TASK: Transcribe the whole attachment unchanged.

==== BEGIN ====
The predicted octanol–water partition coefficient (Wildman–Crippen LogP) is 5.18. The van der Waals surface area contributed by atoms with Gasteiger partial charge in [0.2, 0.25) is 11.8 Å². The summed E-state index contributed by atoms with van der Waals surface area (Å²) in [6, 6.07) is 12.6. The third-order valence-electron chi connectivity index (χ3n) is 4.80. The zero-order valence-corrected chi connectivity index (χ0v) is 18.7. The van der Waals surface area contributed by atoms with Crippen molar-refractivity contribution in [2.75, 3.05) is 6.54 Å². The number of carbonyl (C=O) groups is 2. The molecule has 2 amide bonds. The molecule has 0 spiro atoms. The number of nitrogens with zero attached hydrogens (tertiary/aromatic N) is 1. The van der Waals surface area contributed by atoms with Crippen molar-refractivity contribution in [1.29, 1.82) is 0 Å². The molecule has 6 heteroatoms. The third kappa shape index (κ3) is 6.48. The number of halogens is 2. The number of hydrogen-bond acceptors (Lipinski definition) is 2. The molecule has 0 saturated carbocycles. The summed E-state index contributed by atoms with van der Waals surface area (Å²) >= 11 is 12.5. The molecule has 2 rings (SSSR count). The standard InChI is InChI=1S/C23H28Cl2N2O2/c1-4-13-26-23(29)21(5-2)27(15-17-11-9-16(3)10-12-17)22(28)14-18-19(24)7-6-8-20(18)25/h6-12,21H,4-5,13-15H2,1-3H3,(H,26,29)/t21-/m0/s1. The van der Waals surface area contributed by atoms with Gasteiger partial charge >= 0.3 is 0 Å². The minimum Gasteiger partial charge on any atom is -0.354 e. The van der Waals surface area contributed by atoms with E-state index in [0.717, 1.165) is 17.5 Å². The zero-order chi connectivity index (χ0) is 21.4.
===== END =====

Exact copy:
The predicted octanol–water partition coefficient (Wildman–Crippen LogP) is 5.18. The van der Waals surface area contributed by atoms with Gasteiger partial charge in [0.2, 0.25) is 11.8 Å². The summed E-state index contributed by atoms with van der Waals surface area (Å²) in [6, 6.07) is 12.6. The third-order valence-electron chi connectivity index (χ3n) is 4.80. The zero-order valence-corrected chi connectivity index (χ0v) is 18.7. The van der Waals surface area contributed by atoms with Crippen molar-refractivity contribution in [2.75, 3.05) is 6.54 Å². The number of carbonyl (C=O) groups is 2. The molecule has 2 amide bonds. The molecule has 0 spiro atoms. The number of nitrogens with zero attached hydrogens (tertiary/aromatic N) is 1. The van der Waals surface area contributed by atoms with Crippen molar-refractivity contribution in [1.29, 1.82) is 0 Å². The molecule has 6 heteroatoms. The third kappa shape index (κ3) is 6.48. The number of halogens is 2. The number of hydrogen-bond acceptors (Lipinski definition) is 2. The molecule has 0 saturated carbocycles. The summed E-state index contributed by atoms with van der Waals surface area (Å²) >= 11 is 12.5. The molecule has 2 rings (SSSR count). The standard InChI is InChI=1S/C23H28Cl2N2O2/c1-4-13-26-23(29)21(5-2)27(15-17-11-9-16(3)10-12-17)22(28)14-18-19(24)7-6-8-20(18)25/h6-12,21H,4-5,13-15H2,1-3H3,(H,26,29)/t21-/m0/s1. The van der Waals surface area contributed by atoms with Gasteiger partial charge >= 0.3 is 0 Å². The minimum Gasteiger partial charge on any atom is -0.354 e. The van der Waals surface area contributed by atoms with E-state index in [0.717, 1.165) is 17.5 Å². The zero-order chi connectivity index (χ0) is 21.4.